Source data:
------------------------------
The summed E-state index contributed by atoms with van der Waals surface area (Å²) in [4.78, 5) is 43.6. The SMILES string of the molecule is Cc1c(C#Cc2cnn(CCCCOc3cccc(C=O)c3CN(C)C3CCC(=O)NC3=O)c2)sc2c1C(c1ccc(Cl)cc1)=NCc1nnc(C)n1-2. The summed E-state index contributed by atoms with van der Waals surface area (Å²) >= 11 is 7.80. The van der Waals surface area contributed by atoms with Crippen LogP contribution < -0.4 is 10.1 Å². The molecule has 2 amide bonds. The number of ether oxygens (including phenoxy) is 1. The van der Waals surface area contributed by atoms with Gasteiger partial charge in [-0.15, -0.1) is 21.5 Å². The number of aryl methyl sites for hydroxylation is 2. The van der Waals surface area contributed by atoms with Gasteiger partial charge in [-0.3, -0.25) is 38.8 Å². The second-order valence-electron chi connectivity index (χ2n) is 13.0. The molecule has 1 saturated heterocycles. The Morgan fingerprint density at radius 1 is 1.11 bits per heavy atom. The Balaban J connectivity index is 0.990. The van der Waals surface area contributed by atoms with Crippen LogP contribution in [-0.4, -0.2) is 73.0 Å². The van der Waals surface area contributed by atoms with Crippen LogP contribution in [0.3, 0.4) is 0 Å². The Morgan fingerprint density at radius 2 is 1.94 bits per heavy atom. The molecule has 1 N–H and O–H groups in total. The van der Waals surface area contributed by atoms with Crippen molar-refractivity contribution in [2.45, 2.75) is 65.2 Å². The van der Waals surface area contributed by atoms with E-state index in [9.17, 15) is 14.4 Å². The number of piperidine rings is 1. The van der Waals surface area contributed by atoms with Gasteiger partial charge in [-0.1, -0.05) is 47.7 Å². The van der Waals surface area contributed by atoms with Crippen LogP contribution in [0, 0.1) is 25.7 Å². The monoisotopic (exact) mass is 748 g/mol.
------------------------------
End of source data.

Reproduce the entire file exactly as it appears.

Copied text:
The summed E-state index contributed by atoms with van der Waals surface area (Å²) in [4.78, 5) is 43.6. The SMILES string of the molecule is Cc1c(C#Cc2cnn(CCCCOc3cccc(C=O)c3CN(C)C3CCC(=O)NC3=O)c2)sc2c1C(c1ccc(Cl)cc1)=NCc1nnc(C)n1-2. The summed E-state index contributed by atoms with van der Waals surface area (Å²) >= 11 is 7.80. The van der Waals surface area contributed by atoms with Crippen LogP contribution < -0.4 is 10.1 Å². The molecule has 2 amide bonds. The number of ether oxygens (including phenoxy) is 1. The van der Waals surface area contributed by atoms with Gasteiger partial charge in [-0.15, -0.1) is 21.5 Å². The number of aryl methyl sites for hydroxylation is 2. The van der Waals surface area contributed by atoms with Gasteiger partial charge in [-0.3, -0.25) is 38.8 Å². The second-order valence-electron chi connectivity index (χ2n) is 13.0. The molecule has 1 saturated heterocycles. The Morgan fingerprint density at radius 1 is 1.11 bits per heavy atom. The Balaban J connectivity index is 0.990. The van der Waals surface area contributed by atoms with Crippen LogP contribution in [-0.4, -0.2) is 73.0 Å². The van der Waals surface area contributed by atoms with Crippen LogP contribution in [0.3, 0.4) is 0 Å². The Morgan fingerprint density at radius 2 is 1.94 bits per heavy atom. The molecule has 1 N–H and O–H groups in total. The van der Waals surface area contributed by atoms with Crippen molar-refractivity contribution in [2.45, 2.75) is 65.2 Å². The van der Waals surface area contributed by atoms with E-state index in [9.17, 15) is 14.4 Å². The number of piperidine rings is 1. The van der Waals surface area contributed by atoms with Gasteiger partial charge in [-0.1, -0.05) is 47.7 Å². The van der Waals surface area contributed by atoms with Crippen LogP contribution in [0, 0.1) is 25.7 Å². The monoisotopic (exact) mass is 748 g/mol.